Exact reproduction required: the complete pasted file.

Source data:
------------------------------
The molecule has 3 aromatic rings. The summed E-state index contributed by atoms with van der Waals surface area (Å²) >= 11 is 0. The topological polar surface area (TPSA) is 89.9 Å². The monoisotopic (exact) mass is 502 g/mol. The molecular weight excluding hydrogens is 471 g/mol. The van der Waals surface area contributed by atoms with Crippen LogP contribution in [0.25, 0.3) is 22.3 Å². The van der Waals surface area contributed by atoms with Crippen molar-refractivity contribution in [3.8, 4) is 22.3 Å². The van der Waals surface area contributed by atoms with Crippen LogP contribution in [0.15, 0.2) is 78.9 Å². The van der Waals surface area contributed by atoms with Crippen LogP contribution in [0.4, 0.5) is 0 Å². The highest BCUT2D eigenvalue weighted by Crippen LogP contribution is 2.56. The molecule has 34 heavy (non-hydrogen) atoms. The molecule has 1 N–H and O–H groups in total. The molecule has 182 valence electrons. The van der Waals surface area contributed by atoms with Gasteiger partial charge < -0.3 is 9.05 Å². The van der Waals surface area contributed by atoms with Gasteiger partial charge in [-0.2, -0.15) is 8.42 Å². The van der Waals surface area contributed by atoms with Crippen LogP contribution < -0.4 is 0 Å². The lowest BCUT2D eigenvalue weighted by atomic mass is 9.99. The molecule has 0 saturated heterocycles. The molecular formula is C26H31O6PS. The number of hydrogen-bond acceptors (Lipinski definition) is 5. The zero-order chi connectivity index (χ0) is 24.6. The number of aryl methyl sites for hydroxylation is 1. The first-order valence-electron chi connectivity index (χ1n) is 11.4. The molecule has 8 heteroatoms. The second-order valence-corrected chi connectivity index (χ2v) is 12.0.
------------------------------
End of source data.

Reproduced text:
The molecule has 3 aromatic rings. The summed E-state index contributed by atoms with van der Waals surface area (Å²) >= 11 is 0. The topological polar surface area (TPSA) is 89.9 Å². The monoisotopic (exact) mass is 502 g/mol. The molecular weight excluding hydrogens is 471 g/mol. The van der Waals surface area contributed by atoms with Crippen LogP contribution in [0.25, 0.3) is 22.3 Å². The van der Waals surface area contributed by atoms with Crippen molar-refractivity contribution in [3.8, 4) is 22.3 Å². The van der Waals surface area contributed by atoms with Crippen LogP contribution in [0.15, 0.2) is 78.9 Å². The van der Waals surface area contributed by atoms with Crippen LogP contribution in [0.4, 0.5) is 0 Å². The highest BCUT2D eigenvalue weighted by Crippen LogP contribution is 2.56. The molecule has 34 heavy (non-hydrogen) atoms. The molecule has 1 N–H and O–H groups in total. The molecule has 182 valence electrons. The van der Waals surface area contributed by atoms with Gasteiger partial charge < -0.3 is 9.05 Å². The van der Waals surface area contributed by atoms with Gasteiger partial charge in [-0.2, -0.15) is 8.42 Å². The van der Waals surface area contributed by atoms with Crippen LogP contribution < -0.4 is 0 Å². The lowest BCUT2D eigenvalue weighted by atomic mass is 9.99. The molecule has 0 saturated heterocycles. The molecular formula is C26H31O6PS. The number of hydrogen-bond acceptors (Lipinski definition) is 5. The zero-order chi connectivity index (χ0) is 24.6. The number of aryl methyl sites for hydroxylation is 1. The first-order valence-electron chi connectivity index (χ1n) is 11.4. The molecule has 8 heteroatoms. The second-order valence-corrected chi connectivity index (χ2v) is 12.0.